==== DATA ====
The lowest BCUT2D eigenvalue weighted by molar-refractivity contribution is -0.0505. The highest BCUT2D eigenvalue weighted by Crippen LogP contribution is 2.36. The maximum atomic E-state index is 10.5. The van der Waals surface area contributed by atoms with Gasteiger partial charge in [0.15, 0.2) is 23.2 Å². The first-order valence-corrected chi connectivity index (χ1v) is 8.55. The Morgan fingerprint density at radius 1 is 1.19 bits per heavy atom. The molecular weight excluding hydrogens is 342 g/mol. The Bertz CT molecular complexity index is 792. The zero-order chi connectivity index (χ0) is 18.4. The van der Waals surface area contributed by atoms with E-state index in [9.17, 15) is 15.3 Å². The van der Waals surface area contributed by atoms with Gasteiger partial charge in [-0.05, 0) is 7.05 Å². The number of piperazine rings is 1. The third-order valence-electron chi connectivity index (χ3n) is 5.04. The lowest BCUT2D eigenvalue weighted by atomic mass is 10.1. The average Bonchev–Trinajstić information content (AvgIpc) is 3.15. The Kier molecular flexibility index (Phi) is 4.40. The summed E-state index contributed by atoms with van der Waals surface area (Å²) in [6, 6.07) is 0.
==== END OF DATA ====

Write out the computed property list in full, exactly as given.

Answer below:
The lowest BCUT2D eigenvalue weighted by molar-refractivity contribution is -0.0505. The highest BCUT2D eigenvalue weighted by Crippen LogP contribution is 2.36. The maximum atomic E-state index is 10.5. The van der Waals surface area contributed by atoms with Gasteiger partial charge in [0.15, 0.2) is 23.2 Å². The first-order valence-corrected chi connectivity index (χ1v) is 8.55. The Morgan fingerprint density at radius 1 is 1.19 bits per heavy atom. The molecular weight excluding hydrogens is 342 g/mol. The Bertz CT molecular complexity index is 792. The zero-order chi connectivity index (χ0) is 18.4. The van der Waals surface area contributed by atoms with E-state index in [9.17, 15) is 15.3 Å². The van der Waals surface area contributed by atoms with Gasteiger partial charge in [-0.05, 0) is 7.05 Å². The number of piperazine rings is 1. The third-order valence-electron chi connectivity index (χ3n) is 5.04. The lowest BCUT2D eigenvalue weighted by atomic mass is 10.1. The average Bonchev–Trinajstić information content (AvgIpc) is 3.15. The Kier molecular flexibility index (Phi) is 4.40. The summed E-state index contributed by atoms with van der Waals surface area (Å²) in [6, 6.07) is 0.